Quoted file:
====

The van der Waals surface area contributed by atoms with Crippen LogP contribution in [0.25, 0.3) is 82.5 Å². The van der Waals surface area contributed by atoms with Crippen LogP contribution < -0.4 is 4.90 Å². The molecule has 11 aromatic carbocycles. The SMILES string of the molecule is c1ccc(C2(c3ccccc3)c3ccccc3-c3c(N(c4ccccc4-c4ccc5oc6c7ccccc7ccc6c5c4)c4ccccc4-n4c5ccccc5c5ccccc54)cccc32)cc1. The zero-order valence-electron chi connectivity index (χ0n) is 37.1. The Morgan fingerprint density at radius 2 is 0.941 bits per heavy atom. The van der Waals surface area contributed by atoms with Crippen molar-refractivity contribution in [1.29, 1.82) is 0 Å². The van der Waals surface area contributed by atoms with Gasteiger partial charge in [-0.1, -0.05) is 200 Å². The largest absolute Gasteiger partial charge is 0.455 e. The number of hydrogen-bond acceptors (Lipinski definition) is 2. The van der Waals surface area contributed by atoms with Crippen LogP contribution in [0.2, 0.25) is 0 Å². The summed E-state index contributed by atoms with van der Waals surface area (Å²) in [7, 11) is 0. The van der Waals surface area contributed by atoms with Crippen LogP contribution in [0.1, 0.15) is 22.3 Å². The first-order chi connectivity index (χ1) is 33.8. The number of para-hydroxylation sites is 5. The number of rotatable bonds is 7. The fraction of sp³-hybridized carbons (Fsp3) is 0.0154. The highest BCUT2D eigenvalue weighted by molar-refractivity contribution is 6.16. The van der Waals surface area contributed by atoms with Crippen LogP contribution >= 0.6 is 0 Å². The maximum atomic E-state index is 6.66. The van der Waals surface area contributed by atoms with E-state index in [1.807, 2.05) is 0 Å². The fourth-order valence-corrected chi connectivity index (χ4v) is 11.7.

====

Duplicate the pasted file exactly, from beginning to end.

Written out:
The van der Waals surface area contributed by atoms with Crippen LogP contribution in [0.25, 0.3) is 82.5 Å². The van der Waals surface area contributed by atoms with Crippen LogP contribution < -0.4 is 4.90 Å². The molecule has 11 aromatic carbocycles. The SMILES string of the molecule is c1ccc(C2(c3ccccc3)c3ccccc3-c3c(N(c4ccccc4-c4ccc5oc6c7ccccc7ccc6c5c4)c4ccccc4-n4c5ccccc5c5ccccc54)cccc32)cc1. The zero-order valence-electron chi connectivity index (χ0n) is 37.1. The Morgan fingerprint density at radius 2 is 0.941 bits per heavy atom. The van der Waals surface area contributed by atoms with Crippen molar-refractivity contribution in [1.29, 1.82) is 0 Å². The van der Waals surface area contributed by atoms with Gasteiger partial charge in [-0.1, -0.05) is 200 Å². The largest absolute Gasteiger partial charge is 0.455 e. The number of hydrogen-bond acceptors (Lipinski definition) is 2. The van der Waals surface area contributed by atoms with Crippen LogP contribution in [0.2, 0.25) is 0 Å². The summed E-state index contributed by atoms with van der Waals surface area (Å²) in [7, 11) is 0. The van der Waals surface area contributed by atoms with Crippen LogP contribution in [0.1, 0.15) is 22.3 Å². The first-order chi connectivity index (χ1) is 33.8. The number of para-hydroxylation sites is 5. The number of rotatable bonds is 7. The fraction of sp³-hybridized carbons (Fsp3) is 0.0154. The highest BCUT2D eigenvalue weighted by molar-refractivity contribution is 6.16. The van der Waals surface area contributed by atoms with Crippen LogP contribution >= 0.6 is 0 Å². The maximum atomic E-state index is 6.66. The van der Waals surface area contributed by atoms with E-state index in [1.807, 2.05) is 0 Å². The fourth-order valence-corrected chi connectivity index (χ4v) is 11.7.